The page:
Ras Al Khor sanctuary Image Credit: Supplied

According to BirdLife International, every autumn over two billion birds channel through the Middle East from Europe and Central Asia on their way down to Africa, before migrating back again in spring.

A quarter of that number, however, are shot or trapped by hunters in the region every year, and up until recently few efforts were being made to protect them.

Now, however, a new app — the world’s first to be launched in Arabic — by conservation charity, the Ornithological Society of the Middle East, Caucasus and Central Asia (OSME), looks to change attitudes towards wildlife in the region.

Based on the book Birds of the Middle East, which was also translated into Arabic and launched at the Emirates Airline Festival of Literature in Dubai in 2017, the free to download app looks to take the fight for conservation to a wider and ever younger, tech-savvy, audience.

“Hunting is one of the big concerns so we hope to try and get people — the next generation or the generation after that — to appreciate birds for their natural beauty and incredible behaviour, rather than just being merely seen as something to be shot,” OSME chairman Rob Sheldon told the Weekend Review.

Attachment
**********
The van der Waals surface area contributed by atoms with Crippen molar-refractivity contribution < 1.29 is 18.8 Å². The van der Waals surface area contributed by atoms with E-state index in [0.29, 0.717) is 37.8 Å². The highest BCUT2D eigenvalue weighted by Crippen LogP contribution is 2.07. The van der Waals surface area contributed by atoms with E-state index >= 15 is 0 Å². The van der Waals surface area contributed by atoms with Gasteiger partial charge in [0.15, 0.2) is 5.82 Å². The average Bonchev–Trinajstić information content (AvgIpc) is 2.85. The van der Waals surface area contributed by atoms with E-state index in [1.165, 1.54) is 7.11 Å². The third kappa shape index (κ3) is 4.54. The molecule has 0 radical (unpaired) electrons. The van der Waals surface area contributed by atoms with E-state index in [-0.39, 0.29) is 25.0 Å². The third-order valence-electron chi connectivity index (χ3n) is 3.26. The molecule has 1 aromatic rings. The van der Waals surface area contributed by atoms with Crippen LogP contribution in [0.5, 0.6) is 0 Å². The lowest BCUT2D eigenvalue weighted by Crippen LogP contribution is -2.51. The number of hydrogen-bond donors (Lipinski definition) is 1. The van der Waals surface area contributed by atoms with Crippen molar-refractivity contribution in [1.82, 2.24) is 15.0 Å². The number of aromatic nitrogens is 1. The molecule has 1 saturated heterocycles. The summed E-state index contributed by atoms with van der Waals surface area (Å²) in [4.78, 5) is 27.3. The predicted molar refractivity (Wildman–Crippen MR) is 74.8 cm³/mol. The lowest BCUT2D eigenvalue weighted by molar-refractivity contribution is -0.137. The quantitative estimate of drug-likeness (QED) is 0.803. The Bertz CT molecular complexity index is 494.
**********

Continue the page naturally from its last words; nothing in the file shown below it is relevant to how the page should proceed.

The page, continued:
Not everyone who ventures into the desert is a conservationist, but people are becoming slowly interested in nature.

- Abdul Rahman Al Sirhan

He explained that numerous species from Central Asia, Siberia and the Artic get channelled through a bottleneck in the Middle East on their way down to East and Southern Africa, making it a significant stopover. So significant, in fact, that birdwatchers head here in their droves to tick off species from a list that’s known as the Western Palaeartic.

“The potential for ecotourism is quite high,” he added. “It’s almost as if it’s an airport for birds to stop off and refuel before continuing their journey south. However the importance of this particular flyway has probably been neglected up until the last few years.”

But he said change was afoot and it had been sparked by social media.

“We’ve all seen some of the pretty horrible images of hundreds of birds being lined up on the floor because they’ve been shot while they are migrating, and people are starting to turn their attention a lot more to this region and say ‘come on guys, this isn’t acceptable, let’s do more to conserve them.’

“It’s quite an important place and I think attitudes are changing slowly, it always takes a while to change, but hopefully they will and this will be a key part of it,” he added of the app.

We also hope to introduce it into the national curriculum so that it can be used as an educational tool.

- Rob Sheldon, OSME chairman

“There has already been several thousand downloads, so we think there’s an appetite for it, but we also hope to create one as well by aiming it at youngsters and children and making it more accessible.